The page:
We Have What You Want: Mentorship!

August 11, 2017

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Danielle Finnigan

The most popular question when we meet with therapy students lately has been, "Do you have any sort of mentorship?" While that seems to stump some people, Fusion has decided to welcome all New Grads with open arms and... ta-da!... mentors! I have asked the one and only, Kaleigh Cole, a series of questions regarding mentorship. Kaleigh believes in mentorship programs as she herself started traveling as a New Grad Therapist. Together, we feel that mentorship is important in so many ways. It's just one more perk to your customized travel therapy experience with the Fusion Family!

Q: Why was mentorship important when you started traveling?

As a student, you hear about the importance of mentorship from professors and clinical instructors. As a PT student, you have 3 to 4 clinical rotations and it’s not possible to even scratch the surface of PT in those clinical rotations. While students complete approximately 35 weeks of full-time clinical experience, there is no way you can know everything you need to as a clinician. Professors and clinical instructors stress the importance of mentorship to facilitate continued growth as a young clinician. 

Q: What kinds of things made you nervous when you were a New Grad Therapist?

As a New Grad Therapist, I was nervous to be a solo therapist in a clinic with high acuity patients. I felt that I needed to have someone available to bounce questions off of when needed (whether clinical, billing, or ethical). I was worried about treating a patient caseload with a majority of Medicare patients. While my clinical instructor from my final clinical affiliation spent time each week going over Medicare billing and coding with me, this is an area that most new grads are not well versed in. I didn’t want to make any mistakes.

Q: What qualities did you find in your mentor that you think all mentors should have?

My mentor was an experienced traveler in multiple settings, particularly the settings of my first few assignments. She was kind and always quick to respond when I reached out. She valued professional growth as a clinician and could also relate to challenges specific to a new traveler.

Q:  If there are other therapists on staff, why would you also need a mentor?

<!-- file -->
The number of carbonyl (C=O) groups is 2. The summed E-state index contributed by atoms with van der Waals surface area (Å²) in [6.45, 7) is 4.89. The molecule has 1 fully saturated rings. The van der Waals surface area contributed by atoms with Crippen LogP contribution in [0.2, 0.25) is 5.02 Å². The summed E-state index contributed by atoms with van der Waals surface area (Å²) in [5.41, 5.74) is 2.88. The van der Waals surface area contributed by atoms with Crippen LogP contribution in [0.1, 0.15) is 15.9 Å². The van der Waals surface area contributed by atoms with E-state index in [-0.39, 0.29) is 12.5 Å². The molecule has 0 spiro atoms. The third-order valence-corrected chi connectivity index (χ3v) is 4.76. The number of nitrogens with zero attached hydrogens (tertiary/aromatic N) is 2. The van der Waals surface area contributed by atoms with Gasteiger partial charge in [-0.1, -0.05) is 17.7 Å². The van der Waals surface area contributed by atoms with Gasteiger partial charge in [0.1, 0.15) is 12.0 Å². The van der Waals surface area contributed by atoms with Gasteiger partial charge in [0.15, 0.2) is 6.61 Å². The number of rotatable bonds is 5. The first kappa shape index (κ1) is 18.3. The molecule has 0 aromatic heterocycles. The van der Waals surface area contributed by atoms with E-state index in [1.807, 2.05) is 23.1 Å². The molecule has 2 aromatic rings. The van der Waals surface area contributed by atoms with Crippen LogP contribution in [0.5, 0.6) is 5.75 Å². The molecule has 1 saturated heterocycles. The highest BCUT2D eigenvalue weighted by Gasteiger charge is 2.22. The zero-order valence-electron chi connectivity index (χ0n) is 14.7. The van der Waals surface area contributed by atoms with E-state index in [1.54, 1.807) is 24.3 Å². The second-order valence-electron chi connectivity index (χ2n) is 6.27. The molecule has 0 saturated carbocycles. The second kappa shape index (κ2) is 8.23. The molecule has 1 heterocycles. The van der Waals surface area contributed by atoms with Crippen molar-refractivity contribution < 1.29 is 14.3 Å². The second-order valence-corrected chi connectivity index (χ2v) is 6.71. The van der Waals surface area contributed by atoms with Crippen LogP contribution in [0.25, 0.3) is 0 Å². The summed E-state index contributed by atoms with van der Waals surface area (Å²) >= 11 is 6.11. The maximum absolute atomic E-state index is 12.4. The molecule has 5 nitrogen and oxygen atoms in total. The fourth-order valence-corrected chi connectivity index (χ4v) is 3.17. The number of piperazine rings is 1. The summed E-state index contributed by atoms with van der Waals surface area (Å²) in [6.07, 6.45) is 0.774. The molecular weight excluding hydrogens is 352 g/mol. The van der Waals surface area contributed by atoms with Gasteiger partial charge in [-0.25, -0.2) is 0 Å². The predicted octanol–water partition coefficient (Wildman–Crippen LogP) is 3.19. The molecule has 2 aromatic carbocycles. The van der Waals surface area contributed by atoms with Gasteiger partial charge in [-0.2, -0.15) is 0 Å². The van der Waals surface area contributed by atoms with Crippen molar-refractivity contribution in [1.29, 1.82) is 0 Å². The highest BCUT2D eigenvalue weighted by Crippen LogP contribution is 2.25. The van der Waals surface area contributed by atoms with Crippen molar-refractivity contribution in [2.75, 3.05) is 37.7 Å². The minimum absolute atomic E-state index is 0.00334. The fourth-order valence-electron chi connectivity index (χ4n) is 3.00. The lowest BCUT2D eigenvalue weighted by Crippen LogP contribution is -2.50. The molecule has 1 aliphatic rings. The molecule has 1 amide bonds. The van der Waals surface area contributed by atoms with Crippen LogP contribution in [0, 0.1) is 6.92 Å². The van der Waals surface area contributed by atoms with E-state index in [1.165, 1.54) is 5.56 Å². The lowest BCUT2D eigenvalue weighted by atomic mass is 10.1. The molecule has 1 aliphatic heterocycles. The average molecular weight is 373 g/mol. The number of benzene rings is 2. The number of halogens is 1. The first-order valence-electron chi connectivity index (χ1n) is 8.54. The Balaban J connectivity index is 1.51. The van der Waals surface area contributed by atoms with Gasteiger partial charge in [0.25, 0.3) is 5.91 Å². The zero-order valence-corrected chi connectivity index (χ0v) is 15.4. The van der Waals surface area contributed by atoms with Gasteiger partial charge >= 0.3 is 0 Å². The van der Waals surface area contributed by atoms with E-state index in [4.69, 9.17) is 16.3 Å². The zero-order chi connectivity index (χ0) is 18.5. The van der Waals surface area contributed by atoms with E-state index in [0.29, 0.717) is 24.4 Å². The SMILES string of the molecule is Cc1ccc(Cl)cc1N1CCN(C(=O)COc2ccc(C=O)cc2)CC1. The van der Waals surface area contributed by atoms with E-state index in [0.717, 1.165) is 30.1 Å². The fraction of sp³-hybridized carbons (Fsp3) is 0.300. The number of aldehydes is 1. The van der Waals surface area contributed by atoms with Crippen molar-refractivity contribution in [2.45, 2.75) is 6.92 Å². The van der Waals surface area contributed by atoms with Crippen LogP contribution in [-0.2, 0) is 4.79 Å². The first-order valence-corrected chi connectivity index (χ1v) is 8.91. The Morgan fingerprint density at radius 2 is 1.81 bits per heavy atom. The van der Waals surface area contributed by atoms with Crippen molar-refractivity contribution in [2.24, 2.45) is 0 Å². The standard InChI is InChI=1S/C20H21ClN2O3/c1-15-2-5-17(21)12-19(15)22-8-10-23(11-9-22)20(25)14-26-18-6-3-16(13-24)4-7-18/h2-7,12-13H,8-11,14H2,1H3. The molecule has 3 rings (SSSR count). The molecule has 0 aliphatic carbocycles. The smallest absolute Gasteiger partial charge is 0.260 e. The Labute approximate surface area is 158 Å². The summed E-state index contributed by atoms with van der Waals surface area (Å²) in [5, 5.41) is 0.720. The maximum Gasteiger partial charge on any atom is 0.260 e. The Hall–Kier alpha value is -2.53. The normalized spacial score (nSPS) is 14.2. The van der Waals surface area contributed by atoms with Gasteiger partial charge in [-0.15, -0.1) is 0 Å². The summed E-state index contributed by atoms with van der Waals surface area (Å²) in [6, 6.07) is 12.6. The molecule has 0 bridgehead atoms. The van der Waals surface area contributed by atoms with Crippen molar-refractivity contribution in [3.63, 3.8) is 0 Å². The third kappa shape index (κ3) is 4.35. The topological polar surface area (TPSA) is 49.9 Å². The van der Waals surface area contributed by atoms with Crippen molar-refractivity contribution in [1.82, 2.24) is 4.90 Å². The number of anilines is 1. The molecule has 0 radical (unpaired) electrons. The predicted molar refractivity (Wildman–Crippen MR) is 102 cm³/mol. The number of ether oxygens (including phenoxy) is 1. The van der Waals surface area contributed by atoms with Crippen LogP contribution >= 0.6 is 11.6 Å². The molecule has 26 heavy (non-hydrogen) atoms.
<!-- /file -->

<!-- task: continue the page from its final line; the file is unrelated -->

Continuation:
Having a mentor assigned by the agency serves an added layer of support. Other therapists on-site may or may not be willing to mentor a New Grad traveler. How do you know that the therapists on-site are even good clinicians who will provide sound advice? Not to mention, just because the staffing agency/traveler is told that there will be another clinician on-site, doesn’t mean it will stay that way. Staffing changes can occur at any time. This is out of the staffing agencies control. Therefore, it is important to have a mentor assigned through the agency in the event that there are not great therapists on-site who are passionate about mentoring New Grads.

Q: How did you and your mentor communicate most effectively? (Phone? Email? Social media?)

For me, I always reached out to my mentor via text or phone call. I would typically text with a question, and we would set up a time to chat soon after. This was a matter of personal preference of both parties. It’s important to determine which communication method matches your learning style and to adjust accordingly.

Q: What was some of the best advice you received from your mentor as a New Grad?

Some of the best advice I received from my mentor was how to handle adverse situations while on assignment. When things went astray and weren’t what I was expecting based off of what I was told in the interview, my mentor helped me communicate my concerns effectively and professionally. My mentor also helped me refine my interviewing skills, so that I would have a full and clear picture of what to expect prior to accepting an assignment. She was also invaluable in helping me navigate ethical dilemmas while on assignment. If something didn’t seem quite right, I knew I could ask her, and she would guide me appropriately.

Q: Do you think it’s important for the company to screen mentors prior to assigning them to New Grads? Or should any traveler who volunteers be able to do it?

Mentors need to be screened prior to being assigned to New Grads. Mentors hold a vital role in the professional development of new graduates deciding to travel. They should be vetted through performance reviews, collected assignment after assignment. By assigning the agencies best clinicians to be mentors, New Grads can feel confident that the advice given by their mentors can be trusted. Mentors also need to be held accountable. Agencies have various tools in place which hold the mentors accountable. This helps ensure that mentors are a reliable lifeline to the New Grads they work with.

Hopefully this has given you a little bit of insight on mentorship as a whole! As students, it's hard enough to multi-task all of the studying, clinicals, and keeping sane—then to add your future career on top of it! Let's ease the stress for you and help soothe the mind, one step at a time.

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 Should new grads travel? Read more and see if you have what it takes.

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